It might just be my impression that the sequence here is uncomfortable. Is
there any support in antiquity? Not from Matthew, he makes it worse by
actually identifying Judas by name. But Luke reverses the two, having the
prototype Last Supper first, followed by the revelation that the betrayer
was present among them - but then, just as they begin to ask themselves who
it would be, Luke shifts to another controversy among the disciples: [22:24]
"A dispute also arose among them, which of them was to be regarded as the
greatest . . ." It certainly deflects the tension of the betrayal
revelation, but (as I pointed out earlier, in connection with some Lukan
shifts of material) only at the cost of introducing further improbabilities.
Is it really likely that they would pause in trying to discover the
betrayer, to dispute which of them was the more important?
I submit that it is not. John seems to agree, since in his version [13:1f]
Jesus first fulfils the role of a servant, mentioned but not enacted in
Luke, by washing the disciples' feet. Then comes the identification of
Judas, and for the first time in the Gospel sequence, it finishes in a
narratively workmanlike way. John 13:27 "Then after the morsel [which Jesus
had given him], Satan entered into him. Jesus said to him, What you are
going to do, do quickly. Now no one at the table knew why he said this to
him. Some thought that, because Judas had the money box, Jesus was telling
him, Buy what we need for the feast, of that he should give something to the
poor. So, after receiving the morsel, he immediately went out, and it was
There you have an exit of Judas, and an explanation of why there was no
furore among the other disciples at the discovery that he was the betrayer.
John never does get around to the proto-Eucharist, but at any rate his Judas
scene ends, and (by describing the inner thoughts of those present) takes
some trouble to end, in a narratively convincing and well finished manner. I
offer this improvement as evidence of a feeling that improvement was early
felt to be needed.
BRUCE [Quoted by Ron] . . . This second claim, this claim of an intimate
betrayer, of course makes for more exciting reading. It stirs the readership
to a higher pitch of indignation. But given its textually precarious
situation in Mark . . .
RON: Textually precarious? Please explain.
BRUCE: Evidence for interpolation. By "precarious" I mean "not narratively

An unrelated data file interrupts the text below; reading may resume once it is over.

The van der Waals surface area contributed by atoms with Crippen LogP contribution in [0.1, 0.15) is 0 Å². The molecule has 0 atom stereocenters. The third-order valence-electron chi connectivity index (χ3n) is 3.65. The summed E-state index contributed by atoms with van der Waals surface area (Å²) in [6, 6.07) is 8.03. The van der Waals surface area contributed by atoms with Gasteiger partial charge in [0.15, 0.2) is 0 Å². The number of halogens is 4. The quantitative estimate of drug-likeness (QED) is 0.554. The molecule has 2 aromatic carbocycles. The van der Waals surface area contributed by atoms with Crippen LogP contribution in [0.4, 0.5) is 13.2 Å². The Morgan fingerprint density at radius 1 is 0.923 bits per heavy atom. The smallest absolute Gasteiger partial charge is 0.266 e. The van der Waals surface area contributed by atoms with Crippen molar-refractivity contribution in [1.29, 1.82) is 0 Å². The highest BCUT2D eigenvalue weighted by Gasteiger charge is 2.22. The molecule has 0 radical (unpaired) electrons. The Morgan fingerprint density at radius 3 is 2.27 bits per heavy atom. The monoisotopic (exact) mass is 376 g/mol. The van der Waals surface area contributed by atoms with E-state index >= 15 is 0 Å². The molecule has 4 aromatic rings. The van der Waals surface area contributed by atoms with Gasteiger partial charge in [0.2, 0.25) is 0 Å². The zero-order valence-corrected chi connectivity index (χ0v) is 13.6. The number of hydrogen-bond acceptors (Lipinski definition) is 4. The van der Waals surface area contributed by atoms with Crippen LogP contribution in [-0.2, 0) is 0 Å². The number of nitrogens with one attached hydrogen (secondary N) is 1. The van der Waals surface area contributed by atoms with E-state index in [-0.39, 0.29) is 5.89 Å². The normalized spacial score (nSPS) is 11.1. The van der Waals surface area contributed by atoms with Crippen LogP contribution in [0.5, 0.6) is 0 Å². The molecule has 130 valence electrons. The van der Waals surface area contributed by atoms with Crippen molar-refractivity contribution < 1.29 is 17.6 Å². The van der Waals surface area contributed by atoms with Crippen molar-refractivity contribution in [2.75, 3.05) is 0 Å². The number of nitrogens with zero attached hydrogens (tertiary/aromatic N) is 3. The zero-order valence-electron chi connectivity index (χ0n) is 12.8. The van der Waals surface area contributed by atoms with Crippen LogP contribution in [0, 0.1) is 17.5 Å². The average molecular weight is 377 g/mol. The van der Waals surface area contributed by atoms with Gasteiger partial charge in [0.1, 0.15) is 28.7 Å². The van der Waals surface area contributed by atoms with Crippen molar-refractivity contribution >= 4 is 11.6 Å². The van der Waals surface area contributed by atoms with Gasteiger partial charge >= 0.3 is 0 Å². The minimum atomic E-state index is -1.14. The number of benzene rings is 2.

secure in context; superfluous, having the formal features normally
associated with an interpolation, not well integrated into the surrounding
context." As in the previous example.
RON [on the identification of Judas as "one of the Twelve" in 14:10, which I
had claimed was narratively superfluous, and that a similar identification
shortly thereafter, in 14:42, is not only superfluous, but outrageously
superfluous]: Perhaps it was to distinguish him from the well-known Judas, a
Jesus (Mk 6:3).
BRUCE: I am not convinced. Once maybe, but twice? It shows considerable
authorial insecurity, not normally a trait we are invited to associate with
the voice behind gMk.
RON: You will doubtless have heard of the characterization of Mark as a
'passion narrative with an introduction'. I have reason to believe that this
notion can be taken further, and that the author actually wrote what we call
chapters 14-16 before the rest of the gospel. This would to some extent
excuse the presence of "one of the twelve" in 14:10 in spite of 3:19.
BRUCE: Not unless the Twelve were somehow introduced, rather than being
simply mentioned as though people already knew who they were, which is
precisely how the Twelve mentions (none of them narratively functional, all
of them narratively dispensable without the slightest damage to concinnity)
in Mk 14-16 are handled. For this and other reasons, I am not convinced by
the thought that the core of Mark was its passion narrative, though I admit
I have run across it in various forms. Mark seems to me to have a lot more
than that in mind, focal though it doubtless is, and I don't find a point at
which thus Urmarkus might be thought to have begun. Can Ron or anyone else
suggest one? An elided beginning?
RON [to my assertion that the Twelve "are not, as Meyer would have it,
pre-Markan"]: But they most certainly are, for Paul mentions the "twelve" in
1 Cor 15:5 about 15 years before Mark was penned.
BRUCE: This dating of Mark rests solely on Mk 13, and I am not convinced
that Mk 13 is integral to Mark, or for that matter that Mk 13 has to refer
to the events of the year 70. Taking Mark as a whole, there are signs of